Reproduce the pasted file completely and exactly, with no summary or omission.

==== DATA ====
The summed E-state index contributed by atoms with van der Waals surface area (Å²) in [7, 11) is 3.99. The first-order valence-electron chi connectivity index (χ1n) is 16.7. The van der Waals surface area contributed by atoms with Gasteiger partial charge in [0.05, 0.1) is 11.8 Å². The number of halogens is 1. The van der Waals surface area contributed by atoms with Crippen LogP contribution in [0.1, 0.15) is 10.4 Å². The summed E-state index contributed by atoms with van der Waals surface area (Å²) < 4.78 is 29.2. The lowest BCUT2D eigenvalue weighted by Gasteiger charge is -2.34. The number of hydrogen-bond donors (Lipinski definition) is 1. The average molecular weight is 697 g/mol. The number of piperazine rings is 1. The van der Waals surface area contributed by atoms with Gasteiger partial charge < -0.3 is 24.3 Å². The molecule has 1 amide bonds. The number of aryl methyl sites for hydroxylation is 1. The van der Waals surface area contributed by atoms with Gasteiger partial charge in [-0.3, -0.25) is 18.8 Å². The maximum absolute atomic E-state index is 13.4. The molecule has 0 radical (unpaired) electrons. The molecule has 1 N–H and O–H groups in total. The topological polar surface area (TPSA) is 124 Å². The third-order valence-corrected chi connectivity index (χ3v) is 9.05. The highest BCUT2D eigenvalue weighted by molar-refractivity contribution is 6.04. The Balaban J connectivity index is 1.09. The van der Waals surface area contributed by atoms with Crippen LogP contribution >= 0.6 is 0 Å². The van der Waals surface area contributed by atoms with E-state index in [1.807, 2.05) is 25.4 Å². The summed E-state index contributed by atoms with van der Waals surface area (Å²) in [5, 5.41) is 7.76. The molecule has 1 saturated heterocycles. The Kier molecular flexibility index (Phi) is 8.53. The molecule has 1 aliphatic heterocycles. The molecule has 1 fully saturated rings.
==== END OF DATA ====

The summed E-state index contributed by atoms with van der Waals surface area (Å²) in [7, 11) is 3.99. The first-order valence-electron chi connectivity index (χ1n) is 16.7. The van der Waals surface area contributed by atoms with Gasteiger partial charge in [0.05, 0.1) is 11.8 Å². The number of halogens is 1. The van der Waals surface area contributed by atoms with Crippen LogP contribution in [0.1, 0.15) is 10.4 Å². The summed E-state index contributed by atoms with van der Waals surface area (Å²) < 4.78 is 29.2. The lowest BCUT2D eigenvalue weighted by Gasteiger charge is -2.34. The number of hydrogen-bond donors (Lipinski definition) is 1. The average molecular weight is 697 g/mol. The number of piperazine rings is 1. The van der Waals surface area contributed by atoms with Gasteiger partial charge < -0.3 is 24.3 Å². The molecule has 1 amide bonds. The number of aryl methyl sites for hydroxylation is 1. The van der Waals surface area contributed by atoms with Gasteiger partial charge in [-0.3, -0.25) is 18.8 Å². The maximum absolute atomic E-state index is 13.4. The molecule has 0 radical (unpaired) electrons. The molecule has 1 N–H and O–H groups in total. The topological polar surface area (TPSA) is 124 Å². The third-order valence-corrected chi connectivity index (χ3v) is 9.05. The highest BCUT2D eigenvalue weighted by molar-refractivity contribution is 6.04. The Balaban J connectivity index is 1.09. The van der Waals surface area contributed by atoms with Crippen LogP contribution >= 0.6 is 0 Å². The van der Waals surface area contributed by atoms with E-state index in [1.807, 2.05) is 25.4 Å². The summed E-state index contributed by atoms with van der Waals surface area (Å²) in [5, 5.41) is 7.76. The molecule has 1 saturated heterocycles. The Kier molecular flexibility index (Phi) is 8.53. The molecule has 1 aliphatic heterocycles. The molecule has 1 fully saturated rings.